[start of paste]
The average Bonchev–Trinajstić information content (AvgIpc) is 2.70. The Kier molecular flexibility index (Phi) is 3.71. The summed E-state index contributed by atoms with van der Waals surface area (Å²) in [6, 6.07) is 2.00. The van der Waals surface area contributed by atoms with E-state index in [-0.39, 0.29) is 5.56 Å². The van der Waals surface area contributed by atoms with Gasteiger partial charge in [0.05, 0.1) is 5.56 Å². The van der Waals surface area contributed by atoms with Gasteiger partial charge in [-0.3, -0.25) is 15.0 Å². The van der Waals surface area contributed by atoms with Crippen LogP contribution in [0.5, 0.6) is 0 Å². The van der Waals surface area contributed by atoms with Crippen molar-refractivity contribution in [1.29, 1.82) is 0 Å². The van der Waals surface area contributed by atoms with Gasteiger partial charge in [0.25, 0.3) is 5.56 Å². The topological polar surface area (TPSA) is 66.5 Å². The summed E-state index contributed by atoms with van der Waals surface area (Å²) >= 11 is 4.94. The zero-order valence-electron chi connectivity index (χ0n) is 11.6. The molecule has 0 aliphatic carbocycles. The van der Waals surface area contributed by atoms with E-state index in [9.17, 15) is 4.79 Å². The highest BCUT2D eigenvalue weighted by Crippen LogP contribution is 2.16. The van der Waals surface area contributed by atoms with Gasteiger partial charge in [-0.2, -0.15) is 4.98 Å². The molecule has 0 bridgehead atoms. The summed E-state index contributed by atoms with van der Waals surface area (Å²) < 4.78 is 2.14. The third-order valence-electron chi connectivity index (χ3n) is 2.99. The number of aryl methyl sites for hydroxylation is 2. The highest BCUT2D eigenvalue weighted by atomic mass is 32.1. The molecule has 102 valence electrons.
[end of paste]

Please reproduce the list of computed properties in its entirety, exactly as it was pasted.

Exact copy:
The average Bonchev–Trinajstić information content (AvgIpc) is 2.70. The Kier molecular flexibility index (Phi) is 3.71. The summed E-state index contributed by atoms with van der Waals surface area (Å²) in [6, 6.07) is 2.00. The van der Waals surface area contributed by atoms with E-state index in [-0.39, 0.29) is 5.56 Å². The van der Waals surface area contributed by atoms with Gasteiger partial charge in [0.05, 0.1) is 5.56 Å². The van der Waals surface area contributed by atoms with Gasteiger partial charge in [-0.3, -0.25) is 15.0 Å². The van der Waals surface area contributed by atoms with Crippen LogP contribution in [0.5, 0.6) is 0 Å². The van der Waals surface area contributed by atoms with Crippen molar-refractivity contribution in [1.29, 1.82) is 0 Å². The van der Waals surface area contributed by atoms with Gasteiger partial charge in [0.25, 0.3) is 5.56 Å². The topological polar surface area (TPSA) is 66.5 Å². The summed E-state index contributed by atoms with van der Waals surface area (Å²) >= 11 is 4.94. The zero-order valence-electron chi connectivity index (χ0n) is 11.6. The molecule has 0 aliphatic carbocycles. The van der Waals surface area contributed by atoms with E-state index in [9.17, 15) is 4.79 Å². The highest BCUT2D eigenvalue weighted by Crippen LogP contribution is 2.16. The van der Waals surface area contributed by atoms with Gasteiger partial charge in [-0.2, -0.15) is 4.98 Å². The molecule has 0 bridgehead atoms. The summed E-state index contributed by atoms with van der Waals surface area (Å²) < 4.78 is 2.14. The third-order valence-electron chi connectivity index (χ3n) is 2.99. The number of aryl methyl sites for hydroxylation is 2. The highest BCUT2D eigenvalue weighted by atomic mass is 32.1. The molecule has 102 valence electrons.